Remarkably, a more accurate title for this DVD would have been "Figaro & Pluto: Cat and Dog Tails (Tales)" because the black kitten from Pinocchio and the irritable, frequently-seen hound figure more prominently in this collection than do their owners Mickey and Minnie, with each pet appearing in more shorts than Mickey does. Why didn't the disc's producers simply go this way and include the handful of other short films in which Figaro appeared? Well, obviously because that disc would be tougher to market and these Classic Cartoon Favorites are all about the bankability of the iconic stars their covers brightly display.

The three shorts which contain both Mickey and Minnie (Mickey's Rival, The Nifty Nineties, and Mickey's Delayed Date) do succeed in entertaining and living up to the expectations that the title brings. However, in addition to turning up on Mickey's Walt Disney Treasures tins, all three happen to have already appeared on a 2004 DVD release called Mickey and Minnie's Sweetheart Stories, which predated the studio's current fixation on low-priced cartoon compilations. Sweetheart Stories, perennially promoted for Valentine's Day, also contained five additional shorts documenting the romantic exploits of Donald and Pluto, and seems to have achieved the goal that 2/3rds of these new Classic Cartoon Favorites are aspiring to.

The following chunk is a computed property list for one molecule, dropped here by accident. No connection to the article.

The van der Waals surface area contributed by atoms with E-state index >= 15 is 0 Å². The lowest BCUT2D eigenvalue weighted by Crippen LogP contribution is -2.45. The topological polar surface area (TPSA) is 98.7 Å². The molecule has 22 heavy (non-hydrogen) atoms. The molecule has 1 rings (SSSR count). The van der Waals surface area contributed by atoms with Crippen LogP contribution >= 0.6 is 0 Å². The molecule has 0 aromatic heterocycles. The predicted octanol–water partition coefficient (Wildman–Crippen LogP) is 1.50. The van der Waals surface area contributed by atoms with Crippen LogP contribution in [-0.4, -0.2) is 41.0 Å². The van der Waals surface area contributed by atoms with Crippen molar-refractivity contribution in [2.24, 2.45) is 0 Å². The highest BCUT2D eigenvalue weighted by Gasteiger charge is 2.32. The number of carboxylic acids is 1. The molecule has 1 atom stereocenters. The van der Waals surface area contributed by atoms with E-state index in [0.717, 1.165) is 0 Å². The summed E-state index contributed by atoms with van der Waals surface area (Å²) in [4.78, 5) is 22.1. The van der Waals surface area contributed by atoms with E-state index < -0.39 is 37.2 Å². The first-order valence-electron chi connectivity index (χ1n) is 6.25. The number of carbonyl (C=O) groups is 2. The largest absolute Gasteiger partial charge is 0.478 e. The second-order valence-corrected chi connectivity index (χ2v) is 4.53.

Figaro explains to Pluto who the intended recipient of "Pluto's Sweater" is. Mickey had a tough time getting to the dance, but Minnie loves his new look in "Mickey's Delayed Date."